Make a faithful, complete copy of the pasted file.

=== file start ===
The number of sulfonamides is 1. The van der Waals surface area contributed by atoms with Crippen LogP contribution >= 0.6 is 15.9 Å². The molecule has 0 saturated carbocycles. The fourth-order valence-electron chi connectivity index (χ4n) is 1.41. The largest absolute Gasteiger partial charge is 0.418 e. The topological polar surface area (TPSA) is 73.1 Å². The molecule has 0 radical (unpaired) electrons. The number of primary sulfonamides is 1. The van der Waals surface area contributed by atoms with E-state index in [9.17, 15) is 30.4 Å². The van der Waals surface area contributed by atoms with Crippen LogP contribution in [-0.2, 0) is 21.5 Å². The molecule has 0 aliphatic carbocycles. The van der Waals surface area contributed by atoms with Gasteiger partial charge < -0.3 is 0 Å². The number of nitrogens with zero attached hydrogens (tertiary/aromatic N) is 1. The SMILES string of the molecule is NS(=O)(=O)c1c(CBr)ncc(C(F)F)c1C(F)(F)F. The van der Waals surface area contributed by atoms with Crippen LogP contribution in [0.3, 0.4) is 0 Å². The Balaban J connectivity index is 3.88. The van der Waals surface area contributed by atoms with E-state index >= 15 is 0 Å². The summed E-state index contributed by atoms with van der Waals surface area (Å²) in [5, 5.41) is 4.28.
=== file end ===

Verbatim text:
The number of sulfonamides is 1. The van der Waals surface area contributed by atoms with Crippen LogP contribution >= 0.6 is 15.9 Å². The molecule has 0 saturated carbocycles. The fourth-order valence-electron chi connectivity index (χ4n) is 1.41. The largest absolute Gasteiger partial charge is 0.418 e. The topological polar surface area (TPSA) is 73.1 Å². The molecule has 0 radical (unpaired) electrons. The number of primary sulfonamides is 1. The van der Waals surface area contributed by atoms with E-state index in [9.17, 15) is 30.4 Å². The van der Waals surface area contributed by atoms with Crippen LogP contribution in [-0.2, 0) is 21.5 Å². The molecule has 0 aliphatic carbocycles. The van der Waals surface area contributed by atoms with Gasteiger partial charge < -0.3 is 0 Å². The number of nitrogens with zero attached hydrogens (tertiary/aromatic N) is 1. The SMILES string of the molecule is NS(=O)(=O)c1c(CBr)ncc(C(F)F)c1C(F)(F)F. The van der Waals surface area contributed by atoms with Crippen LogP contribution in [0.3, 0.4) is 0 Å². The Balaban J connectivity index is 3.88. The van der Waals surface area contributed by atoms with E-state index >= 15 is 0 Å². The summed E-state index contributed by atoms with van der Waals surface area (Å²) in [5, 5.41) is 4.28.